B. Pretrial Determination of NGRI

         Another hearing was conducted on 7 April 2016, which the State explained to the trial court was for the following two purposes:

Your Honor, we put this on the calendar specifically for this afternoon to address the defense of insanity pretrial. As we were reviewing the court file and all of the evaluations that have been done [Defendant's counsel] and I discovered that there has not been a finding of capacity at this point. So we will need to address that first. And once that determination has been made then move to a pretrial hearing as to the defense of insanity and whether or not it would apply to [Defendant's] cases that are pending.

         Although no written motion is included in the record, it appears Defendant's counsel did move, pursuant to N.C. Gen. Stat. § 15A-959(c) (2015), for a pretrial determination by the trial court that Defendant was NGRI of the crimes charged. During the 7 April 2016 hearing, the State, Defendant's counsel, and Defendant herself, agreed Defendant was competent to assist her attorney and proceed to trial. The trial court ruled that Defendant was competent to proceed, and a hearing pursuant to N.C. G.S. § 15A-959(c) was then conducted.

         The State requested that the trial court "move forward to address specifically the second portion of the purpose of us being here today, which is in regard to whether or not insanity would be a viable defense for [Defendant] . . . at trial proceedings" pursuant to N.C. G.S. § 15A-959(c). The trial court next heard testimony concerning Defendant's motion for pretrial determination of insanity. Defendant's expert witness testified that, in her opinion, Defendant suffered from schizophrenia at the time of the offenses and that Defendant "understood the action of what she was doing but not the wrongfulness of the action." After this testimony, which constituted the entirety of the evidence presented, Defendant asked, and was permitted, to make a statement to the trial court.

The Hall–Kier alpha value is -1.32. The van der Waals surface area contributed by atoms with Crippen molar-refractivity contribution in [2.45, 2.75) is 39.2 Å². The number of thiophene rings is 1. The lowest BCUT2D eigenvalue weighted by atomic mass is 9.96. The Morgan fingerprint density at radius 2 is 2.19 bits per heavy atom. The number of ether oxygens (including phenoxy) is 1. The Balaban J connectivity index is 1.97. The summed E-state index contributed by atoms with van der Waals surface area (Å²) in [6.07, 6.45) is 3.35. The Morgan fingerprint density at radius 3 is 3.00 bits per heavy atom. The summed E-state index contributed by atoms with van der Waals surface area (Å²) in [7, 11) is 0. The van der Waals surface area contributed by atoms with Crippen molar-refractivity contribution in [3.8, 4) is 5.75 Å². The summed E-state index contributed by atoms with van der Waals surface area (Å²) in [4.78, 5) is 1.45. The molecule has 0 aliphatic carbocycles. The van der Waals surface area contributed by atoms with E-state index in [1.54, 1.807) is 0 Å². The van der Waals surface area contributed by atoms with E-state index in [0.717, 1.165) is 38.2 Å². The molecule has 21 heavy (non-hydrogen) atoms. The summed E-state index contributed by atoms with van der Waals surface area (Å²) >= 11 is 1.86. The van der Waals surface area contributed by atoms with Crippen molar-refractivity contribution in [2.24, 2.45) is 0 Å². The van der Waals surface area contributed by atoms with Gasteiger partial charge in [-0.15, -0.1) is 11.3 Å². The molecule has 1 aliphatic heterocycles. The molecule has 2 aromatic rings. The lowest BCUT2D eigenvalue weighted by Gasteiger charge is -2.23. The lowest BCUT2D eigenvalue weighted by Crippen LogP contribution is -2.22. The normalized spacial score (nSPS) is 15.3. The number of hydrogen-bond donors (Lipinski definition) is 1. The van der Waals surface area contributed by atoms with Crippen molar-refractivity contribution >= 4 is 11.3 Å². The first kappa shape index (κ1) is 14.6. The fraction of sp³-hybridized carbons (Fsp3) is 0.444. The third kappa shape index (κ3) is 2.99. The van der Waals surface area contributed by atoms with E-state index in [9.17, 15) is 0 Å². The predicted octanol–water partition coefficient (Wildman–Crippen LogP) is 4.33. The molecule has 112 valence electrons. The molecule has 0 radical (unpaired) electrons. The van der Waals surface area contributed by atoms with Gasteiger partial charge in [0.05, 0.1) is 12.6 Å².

[DEFENDANT]: Your Honor, [my attorney] had spoke[n] to me when I was informed of all of my options for a plea, when I was in the hospital for four months. I took restorative classes and that was an extensive explanation of the court system and process and the pleas that were available to me for the accusations made against me.
[My attorney] and I discussed that. And I expressed to [my attorney] that I did not want him to file a motion for a NGRI plea, that I realized it wasn't an option to me. But basically for it to be heard without hearing all of the evidence to be disputed and to have a proper jury hearing to find me guilty of the crimes I'm alleged to have committed. That it was an admission of guilt with an excuse and that I would prefer - I did not want him to give that plea, enter the motion for the use of that plea.
But [my attorney] did that without my knowledge, and he only informed me of it on last Friday, April the 1st he informed me of that. And that was pretty much it. But as far as it being used in a trial, I have no problem with that. But to be used without a proper trial to dispute any evidence against me I feel like that would violate my rights.
THE COURT: Okay
[DEFENDANT]: And I'd ask that you would enter - that you would deny an entry of a NGRI plea today before a proper hearing and proper trial to establish guilt because it hasn't been established I committed a crime. I haven't been convicted of a crime to be found not guilty of.
THE COURT: All right. Thank you.

         Defendant's counsel then immediately argued that, based on the evidence presented, the trial court should find Defendant "insane and . . . not guilty[.]" The State agreed with the recommendation of Defendant's counsel, but requested that the trial court "make this a dismissal with leave so that the State then is responsible and aware of any future actions as it relates to [Defendant]." (emphasis added).

         Following the hearing, the trial court concluded:

[D]efendant has a serious mental illness, schizophrenia, was psychotic at the time of the alleged crimes on August 4, 2013 and due to her psychosis, was unable to understand the wrongfulness of her actions at the time they were allegedly committed.
[D]efendant has a valid defense of insanity and the charges arising out of the occurrences on August 4, 2013 should be dismissed with leave as a matter of law.

         The trial court entered an order on 19 May 2016, which ordered "the charges against [D]efendant be dismissed with leave by the State based on the [trial court's] determination that under N.C. G.S. § 15A-959, [D]efendant was insane at the time the acts for which she is charged were committed." Defendant appeals.

         II. App ...